The pill has unquestionably changed female sexual freedom, allowing women greater control over when to have children. Indeed, in 2012, UK women voted the pill their favourite invention of the last century – ahead of leisure devices such as the internet and the television.

Consequently, it is strange that more resources haven’t been ploughed by big pharmaceutical into a male pill. Part of the problem appears to be the very success of female contraceptives. As many pharmaceutical companies make big profits from female contraceptives, there is little desire to take focus away from them.

It also appears that there isn’t a universal desire by men for such a form of contraception. Indeed, a 2005 study surveyed more than 9,000 men across nine countries about their willingness to take a male pill. While approximately 70% of men in Spain and Germany stated they would be happy to take it, less than 30% of men in Indonesia displayed a positive attitude towards it.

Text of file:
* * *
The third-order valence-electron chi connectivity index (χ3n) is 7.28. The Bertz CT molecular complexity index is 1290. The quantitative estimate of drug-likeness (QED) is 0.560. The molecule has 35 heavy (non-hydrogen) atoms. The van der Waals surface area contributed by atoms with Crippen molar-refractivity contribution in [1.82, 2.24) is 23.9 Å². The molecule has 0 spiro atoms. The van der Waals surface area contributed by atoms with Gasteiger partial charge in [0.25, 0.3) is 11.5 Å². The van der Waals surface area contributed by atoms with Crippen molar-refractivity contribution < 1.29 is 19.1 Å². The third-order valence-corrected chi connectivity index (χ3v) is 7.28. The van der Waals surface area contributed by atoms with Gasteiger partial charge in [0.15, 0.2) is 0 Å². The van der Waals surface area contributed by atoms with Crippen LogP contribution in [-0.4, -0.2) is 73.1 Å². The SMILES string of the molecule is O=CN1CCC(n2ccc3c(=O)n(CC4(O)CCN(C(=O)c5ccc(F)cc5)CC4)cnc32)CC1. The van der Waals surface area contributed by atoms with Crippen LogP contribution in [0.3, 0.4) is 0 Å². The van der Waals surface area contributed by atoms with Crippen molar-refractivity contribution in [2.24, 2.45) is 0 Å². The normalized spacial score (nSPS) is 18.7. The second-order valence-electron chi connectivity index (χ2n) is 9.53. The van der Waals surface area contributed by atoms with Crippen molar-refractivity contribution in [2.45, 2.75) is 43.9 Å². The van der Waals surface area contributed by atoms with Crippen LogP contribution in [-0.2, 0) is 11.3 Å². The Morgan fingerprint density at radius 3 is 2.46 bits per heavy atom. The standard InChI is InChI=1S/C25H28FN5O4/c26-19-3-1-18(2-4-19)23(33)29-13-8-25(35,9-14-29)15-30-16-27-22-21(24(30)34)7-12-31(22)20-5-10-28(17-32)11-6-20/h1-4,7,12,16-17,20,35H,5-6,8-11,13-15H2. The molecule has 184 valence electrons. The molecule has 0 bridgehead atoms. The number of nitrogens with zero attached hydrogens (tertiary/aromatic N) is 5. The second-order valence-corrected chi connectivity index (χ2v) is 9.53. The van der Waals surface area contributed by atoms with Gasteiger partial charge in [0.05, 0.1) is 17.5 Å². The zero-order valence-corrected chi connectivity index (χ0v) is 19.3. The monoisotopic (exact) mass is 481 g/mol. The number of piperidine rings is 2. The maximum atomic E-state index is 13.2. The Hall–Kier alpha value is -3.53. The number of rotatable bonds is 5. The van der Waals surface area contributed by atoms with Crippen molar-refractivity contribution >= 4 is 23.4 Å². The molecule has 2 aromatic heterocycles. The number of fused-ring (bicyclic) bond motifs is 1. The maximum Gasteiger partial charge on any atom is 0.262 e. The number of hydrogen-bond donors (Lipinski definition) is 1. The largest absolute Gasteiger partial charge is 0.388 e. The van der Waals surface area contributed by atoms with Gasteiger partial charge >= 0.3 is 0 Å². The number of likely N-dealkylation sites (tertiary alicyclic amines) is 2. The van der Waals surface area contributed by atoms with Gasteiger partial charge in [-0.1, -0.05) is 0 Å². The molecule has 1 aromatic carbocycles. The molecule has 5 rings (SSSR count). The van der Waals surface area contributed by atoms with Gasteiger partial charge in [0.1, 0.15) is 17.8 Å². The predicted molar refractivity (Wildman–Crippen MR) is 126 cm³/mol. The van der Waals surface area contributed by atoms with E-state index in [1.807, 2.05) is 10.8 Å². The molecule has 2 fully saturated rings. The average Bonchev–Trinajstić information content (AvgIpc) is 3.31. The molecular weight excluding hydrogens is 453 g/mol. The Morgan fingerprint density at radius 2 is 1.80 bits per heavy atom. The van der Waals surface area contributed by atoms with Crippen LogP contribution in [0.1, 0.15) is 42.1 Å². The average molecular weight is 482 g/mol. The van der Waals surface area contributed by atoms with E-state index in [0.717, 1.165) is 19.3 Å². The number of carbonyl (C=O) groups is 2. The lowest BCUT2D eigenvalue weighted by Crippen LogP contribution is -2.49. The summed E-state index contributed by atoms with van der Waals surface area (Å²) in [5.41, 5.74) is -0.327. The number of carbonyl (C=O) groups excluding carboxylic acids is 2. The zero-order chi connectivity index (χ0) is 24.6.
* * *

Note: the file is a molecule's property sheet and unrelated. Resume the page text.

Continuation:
Shared responsibility?

In the meantime, it seems that until there’s more demand from men for a “pill” of their own, the responsibility will be left to women. This means that the need for such a powerful regulator of fertility as the female contraceptive pill is still needed today as much as ever.

It should be remembered that many women take the pill for its additional benefits such a relieving heavy menstrual bleeding and pain, reducing acne and helping with premenstrual dysphoric disorder. With the development of new and improved contraceptive pills that contain lower hormone doses, the negative side effects of the pill also appear to be reducing.

Indeed, in light of the enormous benefits that the contraceptive pill has brought to women and their sexual health, it would be hard to imagine a world without it. But perhaps we should also be asking why, even in the 21st century, the idea of a man taking a contraceptive “pill” remains such a big deal.

Adam Watkins, Research fellow, Cell & Tissue Biomedicine, Aston University

This article was originally published on The Conversation. Read the original article.